This week I could be writing about the most significant car to be launched in South Africa for the next 37 years. Okay, perhaps I’m getting ahead of myself, especially when you consider I’m referring to the new Nissan half-ton bakkie, the “fetchingly” named Nissan NP200.
This replacement for the stoic, 37-year-old 1400 bakkie or “Champ” is one of a kind as Nissan South Africa has been tasked with conceptualising and producing a half-tonner to be sold globally to emerging markets.
The NP200 has a daunting legacy to uphold — one that saw the old 1400 sell 275 000 units over its illustrious lifespan. But more relevant is its significance in Nissan’s global model roll-out.
Nissan’s corporate vice president for global light commercial vehicle (LCV) sales, Andy Palmer, said at the launch of the NP200 this week that over the next five years Nissan plans to launch 60 new models globally, 13 of which will be LCVs, the first being the NP200. That is one model every month for the next five years!
The NP200 has a no-frills, no-fuss simplicity and doesn’t offer the nostalgic charm of its 1400 predecessor. All other contenders in this market — Ford Bantam, Opel Corsa Utility and Fiat Strada — understand that, although aimed at small business owners as smart investments, half-tonners are also affordable purchases for first-time buyers. So style does count.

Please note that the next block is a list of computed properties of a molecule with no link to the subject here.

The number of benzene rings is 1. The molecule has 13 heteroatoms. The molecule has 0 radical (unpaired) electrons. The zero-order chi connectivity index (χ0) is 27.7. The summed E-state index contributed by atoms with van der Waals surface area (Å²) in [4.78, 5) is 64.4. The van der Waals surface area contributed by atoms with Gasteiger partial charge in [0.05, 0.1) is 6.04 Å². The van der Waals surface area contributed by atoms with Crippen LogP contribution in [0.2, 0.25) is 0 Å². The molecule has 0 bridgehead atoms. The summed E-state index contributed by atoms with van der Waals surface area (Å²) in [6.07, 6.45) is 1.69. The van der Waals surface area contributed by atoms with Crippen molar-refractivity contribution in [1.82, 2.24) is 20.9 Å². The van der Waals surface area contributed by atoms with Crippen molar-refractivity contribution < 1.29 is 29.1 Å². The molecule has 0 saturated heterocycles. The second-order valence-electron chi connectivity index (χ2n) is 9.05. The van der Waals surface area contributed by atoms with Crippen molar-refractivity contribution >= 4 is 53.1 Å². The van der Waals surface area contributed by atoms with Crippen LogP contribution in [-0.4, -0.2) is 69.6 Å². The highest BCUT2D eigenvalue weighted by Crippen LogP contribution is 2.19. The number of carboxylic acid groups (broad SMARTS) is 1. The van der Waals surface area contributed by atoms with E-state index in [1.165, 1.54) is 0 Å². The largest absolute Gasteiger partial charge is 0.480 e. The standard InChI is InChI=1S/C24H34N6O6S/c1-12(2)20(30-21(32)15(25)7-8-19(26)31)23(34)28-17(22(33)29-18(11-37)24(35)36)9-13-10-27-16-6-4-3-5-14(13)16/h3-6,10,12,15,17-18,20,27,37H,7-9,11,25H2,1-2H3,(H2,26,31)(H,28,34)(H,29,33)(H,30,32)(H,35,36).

But what the NP200 has going for it is the “important stuff”. Its 800kg load-box capacity puts it well over its “half-ton” tagline. It’s also class-leading in load-box length (1 807mm), width (1 374mm) and depth (535mm) and offers an additional 300litre load capacity inside the cabin. Eight tie-down brackets on the load-box edge and six on the rubberised floor are unrivalled in terms of practicality.
Under the NP200’s bonnet lies a 1,6-litre, 64kW and 128Nm motor that outstrips its entry-level 1,3-litre and 1,4-litre Opel and Ford competitors. The eight-valve motor is unique to the NP200 and, though lacking in sophistication, delivers usable torque low in the rev range, thanks to customised gear ratios, and claimed healthy economy in the top two gears. The NP200 is so new off the production line that acceleration and top speed have not been tested.
The real surprise comes in the NP200’s road presence. The ride is solid and steering is direct. Most impressive is the panel fit and integrity of the chassis and body shell. It is robust, rugged and devoid of wind noise. The entry-level NP200 does not have airbags or ABS brakes, but these will be available on future medium and high-spec models.
Nissan is launching this entry-level model at a well-priced R88 900. Better spec models will follow in good time. And considering its predecessor’s 37-year production run, Nissan knows this NP200 can be introduced one step at a time.